Tom Monson, an agent with RE/MAX Ideal Brokers in Medford.

New path to home ownership

Q: A lot of current real-estate listings say the house qualifies for a HomePath Mortgage. What is a HomePath Mortgage?

A: They are for Fannie Mae-owned homes that banks have taken back. To sell them more quickly, they have developed the HomePath. The down payment is less, and the monthly payment is less because mortgage insurance isn't added on to it. It's always a repossession, and they are owner-occupied.

Q: How do people find these houses?

A: You can find the houses through the program at www.homepath.com. I'm not sure whether you can search with specific criteria on the Multiple Listing Service, but a lot of times agents will put it on a sign or on the listing. Some agents work primarily in foreclosures. If you look for those agents, you will find them. There are seven or eights agents who do just foreclosures, and Fannie Mae houses are listed by just a few agents.

Q: What's the appeal of HomePath Mortgages?

A: HomePath pays up to 3.5 percent in closing-cost assistance. There is no loan-processing fee, so that will save you a thousand dollars or so, and you don't need an appraisal. I just did one, and it was like a whirlwind. In general, they say it closes 67 percent faster than other sales. Typically, closings can take a couple months or longer and some short sales six or seven months. Their homes are found everywhere. In Medford alone, you can find a home on the low end for $78,000 and ones on Cloudcrest (Drive) for $344,000 and Park Ridge (Drive) for $354,900. You get a lot of people looking for foreclosures because they want a good deal. I've had people ask about HomePath mortgages but not just looking for HomePath houses.

Q: What are the buyer qualifications?

A: Most people right now don't realize their credit is good enough. There are a lot of young people living in apartments and having families, and they don't realize they qualify. Prices are so compressed right now that anybody can buy a house as long as their credit is decent. You need a minimum credit score of 660. An excellent score is 700 to 850, and good is 660 to 699.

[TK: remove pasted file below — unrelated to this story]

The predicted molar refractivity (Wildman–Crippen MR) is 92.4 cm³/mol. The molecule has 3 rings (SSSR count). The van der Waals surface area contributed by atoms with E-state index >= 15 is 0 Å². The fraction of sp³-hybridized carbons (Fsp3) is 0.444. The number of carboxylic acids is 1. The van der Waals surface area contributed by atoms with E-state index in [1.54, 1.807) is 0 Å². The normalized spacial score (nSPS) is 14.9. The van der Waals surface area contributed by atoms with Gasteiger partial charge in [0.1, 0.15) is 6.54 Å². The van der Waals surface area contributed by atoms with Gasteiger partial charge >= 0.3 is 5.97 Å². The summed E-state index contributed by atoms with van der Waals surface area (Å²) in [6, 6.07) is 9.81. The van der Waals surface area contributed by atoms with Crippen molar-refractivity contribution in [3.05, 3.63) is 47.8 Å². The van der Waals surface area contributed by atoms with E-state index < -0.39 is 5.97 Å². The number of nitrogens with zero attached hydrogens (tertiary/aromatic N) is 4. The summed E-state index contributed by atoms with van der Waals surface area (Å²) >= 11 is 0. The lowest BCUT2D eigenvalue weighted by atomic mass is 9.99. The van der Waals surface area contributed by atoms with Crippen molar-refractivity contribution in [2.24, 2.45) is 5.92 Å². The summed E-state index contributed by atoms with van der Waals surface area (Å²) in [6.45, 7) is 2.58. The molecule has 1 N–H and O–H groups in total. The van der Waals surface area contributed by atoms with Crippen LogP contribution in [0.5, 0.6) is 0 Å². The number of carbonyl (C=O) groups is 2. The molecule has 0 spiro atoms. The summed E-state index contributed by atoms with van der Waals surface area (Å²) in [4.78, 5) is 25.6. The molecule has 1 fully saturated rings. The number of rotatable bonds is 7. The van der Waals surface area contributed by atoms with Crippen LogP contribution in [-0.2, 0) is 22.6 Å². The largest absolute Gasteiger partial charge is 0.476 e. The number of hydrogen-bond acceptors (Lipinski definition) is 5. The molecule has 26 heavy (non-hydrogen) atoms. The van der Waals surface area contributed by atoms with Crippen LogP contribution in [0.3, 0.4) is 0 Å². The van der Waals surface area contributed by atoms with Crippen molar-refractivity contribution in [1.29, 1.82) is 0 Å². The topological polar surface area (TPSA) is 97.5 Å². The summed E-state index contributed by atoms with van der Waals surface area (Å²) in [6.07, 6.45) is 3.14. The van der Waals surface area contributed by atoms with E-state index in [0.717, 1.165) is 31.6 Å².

Q: HomePath Renovation Mortgages include the money needed for both the purchase of the property and renovation costs — up to 35 percent of the "as-completed value" and no more than $35,000. Do buyers need to use approved contractors to do improvements funded by the HomePath loan, or can they do the repairs themselves?

A: There are several different answers; it depends on what the repair is. If it involves something needing a licensed contractor, the buyer needs to get a licensed contractor. If it's painting, the buyer can do that sort of thing. In most sales, appraisers sign off, with HomePath not needing an appraisal. I believe it goes case to case. The last one we did, the person was given a credit to fix it. When you haggle over a price, the buyer wants to get a discount to make it worth their while.

Q: What are some of the caveats to going this route?

A: Sometimes the house's condition may not be great. One sold in Ashland that was in fair to poor condition. There can be customer-service issues, as well, because banks will restrict the amount of commissions. As a result, the listing agent might not be able to respond as much as we do when we have a regular listing. While you don't have to go through the process of getting an appraisal, sometimes an appraisal is your friend. If I didn't know a lot about real estate, then that appraisal protects me. These days appraisers are gun-shy and make sure they cross all the T's and dot all the I's.

Reach Mail Tribune Business Editor Greg Stiles at 541-776-4463 or email business@mailtribune.com. Read his blog, Economic Edge, at www.mailtribune.com/economicedge or follow him on Twitter.

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